The Outcast Dead (Ruth Galloway, #6)

Forensic archaeologist Ruth Galloway uncovers the bones of a Victorian murderess while a baby snatcher threatens modern-day Norfolk in this exciting new entry in a beloved series.
Every year a ceremony is held in Norwich for the bodies in the paupers’ graves: the Service for the Outcast Dead. Ruth has a particular interest in this year’s proceedings. Her recent dig at Norwich Castle turned up the body of the notorious Mother Hook, who was hanged in 1867 for the murder of five children. Now Ruth is the reluctant star of the TV series Women Who Kill, working alongside the program’s alluring history expert, Professor Frank Barker.

DCI Harry Nelson is immersed in the case of three children found dead in their home. He is sure that the mother is responsible. Then another child is abducted and a kidnapper dubbed the Childminder claims responsibility. Are there two murderers afoot, or is the Childminder behind all the deaths? The team must race to find out-and the stakes couldn’t be any higher when another child goes missing.

This week I am planning on reading

The Last Thing She Told Me

Even the deepest buried secrets can find their way to the surface…

Moments before she dies, Nicola’s grandmother Betty whispers to her that there are babies at the bottom of the garden.

Nicola’s mother claims she was talking nonsense. However, when Nicola’s daughter finds a bone while playing in Betty’s garden, it’s clear that something sinister has taken place.

But will unearthing painful family secrets end up tearing Nicola’s family apart?

And hopefully I will start

Death Of A Doll

Hope House, a New York boarding home for women, has led a rather sleepy existence in terms of emergencies. One wastepaper basket fire surely doesn’t count as a five-alarm fire. That is until new tenant Ruth Miller’s limp and lifeless body is found in the courtyard after plummeting to her death.

In a clandestine and hot-chocolate infused meeting, the heads of the house decide Ruth’s death couldn’t possibly have been foul play: no, she must have fallen or jumped. Shy and mousy, it seems Ruth had no friends to question… or ask uncomfortable questions.

But this was no accident: upon Ruth’s arrival, the atmosphere of this happy house shifted, her paranoia was catching, and her last days were filled with dread. If the heads thought a scandal could be averted, they were wrong. It turns out Ruth did have a friend… and she’s out for justice.

This claustrophobic and tense mystery is heralded as Hilda Lawrence’s best. Equal parts cosy and suspenseful, it’s sure to captivate lovers of all genres of classic crime.

Death of a Doll was first published in 1947 and is the third in the Mark East Series:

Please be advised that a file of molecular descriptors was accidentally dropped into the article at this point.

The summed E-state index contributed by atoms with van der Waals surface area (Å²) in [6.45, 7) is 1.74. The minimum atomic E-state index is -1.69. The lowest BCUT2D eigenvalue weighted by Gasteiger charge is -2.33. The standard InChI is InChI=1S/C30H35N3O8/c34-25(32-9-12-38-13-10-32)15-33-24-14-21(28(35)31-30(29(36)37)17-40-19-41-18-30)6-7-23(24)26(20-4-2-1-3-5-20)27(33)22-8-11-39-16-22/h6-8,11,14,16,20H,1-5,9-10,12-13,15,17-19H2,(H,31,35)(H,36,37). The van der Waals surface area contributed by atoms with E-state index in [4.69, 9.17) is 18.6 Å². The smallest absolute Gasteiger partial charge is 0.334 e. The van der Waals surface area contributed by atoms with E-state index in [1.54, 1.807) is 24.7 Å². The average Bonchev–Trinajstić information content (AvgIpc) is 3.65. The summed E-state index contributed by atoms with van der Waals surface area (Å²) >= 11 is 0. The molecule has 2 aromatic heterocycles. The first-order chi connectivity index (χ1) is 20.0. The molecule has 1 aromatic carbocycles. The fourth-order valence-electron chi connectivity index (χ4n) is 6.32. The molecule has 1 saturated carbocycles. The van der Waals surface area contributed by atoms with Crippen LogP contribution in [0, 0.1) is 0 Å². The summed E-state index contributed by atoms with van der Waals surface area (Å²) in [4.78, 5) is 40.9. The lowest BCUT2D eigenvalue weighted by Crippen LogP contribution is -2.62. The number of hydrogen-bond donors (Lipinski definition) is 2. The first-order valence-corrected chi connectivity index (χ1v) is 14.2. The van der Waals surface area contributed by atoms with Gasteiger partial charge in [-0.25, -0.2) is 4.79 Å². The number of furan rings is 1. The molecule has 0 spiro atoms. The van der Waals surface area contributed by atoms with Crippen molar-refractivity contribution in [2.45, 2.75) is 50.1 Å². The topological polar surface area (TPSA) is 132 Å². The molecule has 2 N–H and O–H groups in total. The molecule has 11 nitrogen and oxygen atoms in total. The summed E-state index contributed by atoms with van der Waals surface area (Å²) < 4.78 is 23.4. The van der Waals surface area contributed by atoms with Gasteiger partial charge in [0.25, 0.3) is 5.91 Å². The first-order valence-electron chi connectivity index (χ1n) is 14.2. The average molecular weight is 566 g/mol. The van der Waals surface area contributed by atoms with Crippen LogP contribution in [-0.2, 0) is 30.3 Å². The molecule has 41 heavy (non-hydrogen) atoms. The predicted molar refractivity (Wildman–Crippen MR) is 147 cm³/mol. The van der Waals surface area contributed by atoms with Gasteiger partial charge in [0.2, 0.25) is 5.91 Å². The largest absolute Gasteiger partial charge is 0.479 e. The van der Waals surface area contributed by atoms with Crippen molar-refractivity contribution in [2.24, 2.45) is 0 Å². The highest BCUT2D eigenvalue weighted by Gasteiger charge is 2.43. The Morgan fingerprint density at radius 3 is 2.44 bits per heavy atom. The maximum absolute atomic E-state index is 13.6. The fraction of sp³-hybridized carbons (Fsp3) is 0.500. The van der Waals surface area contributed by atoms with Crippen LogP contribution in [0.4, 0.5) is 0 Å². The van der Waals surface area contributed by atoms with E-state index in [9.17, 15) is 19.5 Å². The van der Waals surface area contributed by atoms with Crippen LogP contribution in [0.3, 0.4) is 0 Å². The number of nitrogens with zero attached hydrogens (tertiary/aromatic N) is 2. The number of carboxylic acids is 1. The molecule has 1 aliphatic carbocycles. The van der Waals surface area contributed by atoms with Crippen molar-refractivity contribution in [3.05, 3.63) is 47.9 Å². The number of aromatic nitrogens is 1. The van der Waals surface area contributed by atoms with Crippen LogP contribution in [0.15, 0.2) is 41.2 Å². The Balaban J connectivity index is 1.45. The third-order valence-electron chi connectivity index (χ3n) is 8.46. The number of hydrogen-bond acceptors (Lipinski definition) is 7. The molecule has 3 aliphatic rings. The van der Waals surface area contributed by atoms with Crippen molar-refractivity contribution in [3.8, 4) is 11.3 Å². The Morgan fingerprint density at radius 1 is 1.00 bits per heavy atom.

Mark East
1. Blood Upon the Snow (1944)
2. A Time to Die (1945)
3. Death of A Doll (1947)

I know that I am not going to get much reading done during the week as we have a fundraiser Saturday for Te Reina Worsley, a young mum of 5 who needs life saving surgery not available in New Zealand. You can read her story here https://givealittle.co.nz/search?q=Te+Reina+Worsley+

I have had 3 approvals from NetGalley this week

Buried Deep (Jessie Cole, #4)

Their Little Secret (Tom Thorne, #16)

Things Unsaid

I hope you have read some wonderful books this week, and you have many more worthwhile reads ahead of you. Happy reading my friends. 💕📚

The Housewife by Valerie Keogh

The Housewife by Valerie Keogh

EXCERPT: She squeezed her eyes shut for a moment. This wasn’t possible. Opening them, she looked across the road, squinting to make out the details. It was her, the woman from the shop, staring directly at her; the same navy coat, the same sleek bob she had admired. It was definitely her.

Disbelief and a sudden choking fear made her jerk back, the mug falling from her hands, hot coffee spilling as it fell. Ignoring it, and swallowing the lump in her throat, she reached for the blind cord with shaking fingers and closed them with a snap. But she didn’t move away. She was imagining it, she had to be. Holding her breath, she lifted one slat and peered through. She was still there.

ABOUT THIS BOOK: “There’s no place like home” – that’s what I tell myself as I pull another flawless meal from the oven. This perfect house on a quiet street was supposed to be my sanctuary, a place to recover. But everything changed the moment I saw that woman in the charity shop. She triggered something dark, buried deep within my memory…

Now I’ve started forgetting small things, like locking the front door.

And bigger things, like remembering to pick my little girl up from nursery.

I feel terrified every time I pass through a particular spot in our living room.

And sometimes, when I’m alone, I’m sure I can hear a baby crying…

I think the woman in the shop knows what happened to me. But if I can’t trust myself to believe she’s real, who will?

MY THOUGHTS: Another book that failed to live up to the hype of ‘a completely addictive and gripping psychological thriller’.

The writing is not terrible, and the general idea is good, but it never quite all pulled together. In places it is a messy and frustrating read.

The characters are not well developed. A lot of chances to develop this into a deeper, more substantial story were missed. Implausible and improbable were two words that were constantly in my head as I read, and I did seriously consider, more than once, abandoning this read, hence the two star rating.

There are a lot more things I would like to say, but to do so would create spoilers for others.

A disappointing read.

Love the cover, though I cannot recall the main character (not even 24 hours since I finished reading The Housewife, and I can’t remember the name of the main character!) sewing on buttons. . . and I do like the cover to be relevant.

It was not until I checked out the author’s profile while writing this review that I realized that Valerie Keogh is quite a prolific author and that I have previously read two other books by her, and rated both two stars. Not an author I will be reading again.

😕😕

THE AUTHOR: Valerie Keogh is a qualified nurse with a BA in English and an MA in American Literature. She qualified as a nurse but nowadays writes full-time. She has written two different series.